To get on my little soapbox here, things like “clean eating” or buying XYZ does not automatically make someone a good person or worthy of love, attention or praise. Yes, it’s a better choice in many ways, but the work of being a moral person — or a lovable and worthy person — is a lot more than just buying stuff, and too often we use our consumer choices as a way to beat up on ourselves and others. I’d rather just do away with unnecessary guilt.

All that said, I’m not really inclined to fast fashion shopping these days. (I’m too old and I’m not a skinny post-adolescent anymore, for one thing.) But on my budget, trying out a trend you’re intrigued by with something on the cheaper side is not super-evil, especially in the context of making the majority of my purchases secondhand. If I decide that the trend is something I will stick with, then I’ll wear out the cheap item and replace it with something secondhand and high lasting quality. Again, I think this all can be done mindfully, and I think I’ve acquired enough self-knowledge on this front to achieve it.


I started this policy when I lived in New York and had such a tiny closet: for every new item I acquired, I sold/gave away/discarded an old one. I’ve generally been doing this and it works for me. But! That may change in context with my next (and most difficult) rule…


So this is the hard one! Basically the idea is to make a list at the beginning of the season and ONLY BUY THOSE THINGS. “ONLY” being the key word here. This is basically the biggest self-imposed limitation. Basically because I want to cut down on “opportunistic shopping,” i.e. browsing through Poshmark and going “OOOOOOH RAG & BONE NEWBURY BOOTS FOR  $60” even though I have a million ankle boots already! Do I really need another pair? NO!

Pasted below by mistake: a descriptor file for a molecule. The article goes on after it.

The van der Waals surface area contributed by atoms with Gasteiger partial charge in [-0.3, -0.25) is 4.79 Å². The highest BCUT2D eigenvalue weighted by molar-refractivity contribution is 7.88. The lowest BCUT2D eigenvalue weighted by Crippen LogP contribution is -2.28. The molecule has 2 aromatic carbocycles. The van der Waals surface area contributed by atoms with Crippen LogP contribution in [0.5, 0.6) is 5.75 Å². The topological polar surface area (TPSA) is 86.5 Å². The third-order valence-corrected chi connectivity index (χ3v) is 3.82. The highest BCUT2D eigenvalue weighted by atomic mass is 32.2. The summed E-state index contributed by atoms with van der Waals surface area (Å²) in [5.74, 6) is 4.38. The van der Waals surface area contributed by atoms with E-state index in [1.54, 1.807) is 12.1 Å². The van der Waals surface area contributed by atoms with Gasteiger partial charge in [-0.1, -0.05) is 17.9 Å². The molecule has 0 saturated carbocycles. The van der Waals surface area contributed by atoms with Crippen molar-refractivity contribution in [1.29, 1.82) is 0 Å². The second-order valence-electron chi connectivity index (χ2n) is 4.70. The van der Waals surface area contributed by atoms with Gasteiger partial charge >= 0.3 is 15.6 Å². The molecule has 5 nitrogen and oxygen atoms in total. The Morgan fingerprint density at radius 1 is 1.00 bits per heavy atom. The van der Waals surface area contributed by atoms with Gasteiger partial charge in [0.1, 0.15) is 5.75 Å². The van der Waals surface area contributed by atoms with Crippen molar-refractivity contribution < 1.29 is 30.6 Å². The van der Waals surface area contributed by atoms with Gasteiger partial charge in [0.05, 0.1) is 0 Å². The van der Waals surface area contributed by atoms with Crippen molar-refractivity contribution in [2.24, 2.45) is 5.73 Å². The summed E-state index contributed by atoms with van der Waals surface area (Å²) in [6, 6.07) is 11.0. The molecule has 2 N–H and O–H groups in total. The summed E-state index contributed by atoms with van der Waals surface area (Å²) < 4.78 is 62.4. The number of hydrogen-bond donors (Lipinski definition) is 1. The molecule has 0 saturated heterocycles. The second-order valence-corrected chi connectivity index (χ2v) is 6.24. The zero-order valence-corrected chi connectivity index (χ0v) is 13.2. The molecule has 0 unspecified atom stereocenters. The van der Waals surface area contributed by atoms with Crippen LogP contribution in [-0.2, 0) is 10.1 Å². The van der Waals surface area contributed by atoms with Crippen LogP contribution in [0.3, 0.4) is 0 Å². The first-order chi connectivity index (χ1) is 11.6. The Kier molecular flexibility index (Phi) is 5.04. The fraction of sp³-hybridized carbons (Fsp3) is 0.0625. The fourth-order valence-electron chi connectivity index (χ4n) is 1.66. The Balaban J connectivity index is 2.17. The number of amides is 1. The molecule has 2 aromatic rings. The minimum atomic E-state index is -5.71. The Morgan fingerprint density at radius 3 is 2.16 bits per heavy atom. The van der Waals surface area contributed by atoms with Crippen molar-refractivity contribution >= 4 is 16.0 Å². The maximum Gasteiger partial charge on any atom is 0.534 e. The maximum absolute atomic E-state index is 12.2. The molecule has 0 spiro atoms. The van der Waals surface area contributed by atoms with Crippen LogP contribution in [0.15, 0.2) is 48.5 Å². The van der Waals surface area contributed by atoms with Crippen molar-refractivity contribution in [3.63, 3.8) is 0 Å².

The list will evolve as life unfolds, of course, but the idea is to really think about my wardrobe as it exists, what could truly rejuvenate it, and whether or not an item is truly something I want or just a passing whim.

(I gave myself one opportunistic clause, though: anything I love by Isabel Marant for under $40. Mostly because it’s actually hard to find — secondhand Marant is still expensive! And also because it tends to resell incredibly well. And she’s my favorite, really: she hits a really sweet nexus of boho, rock ‘n roll, classical French chic and sporty. Which is why I snagged those Bluebel sneakers pictures with my Poshmark credit when they popped up at a crazy good price — although wedge sneakers were already on my List mentioned above!)


All that said, I decided this year to be more playful when it comes to things like (adventure!) shoes, jewelry, hats, scarves and such. My style is on the subtle, earthy, perhaps classic side of rock ‘n roll bohemian/indie romantic vintage bookworm, and in general I don’t “pop.” I can get pretty sedate, though, so I’d like to find a way to liven things up a bit now and then. So, even if my actual clothes shopping is much more restrained this year, I hope I can riot a little when it comes to accessories.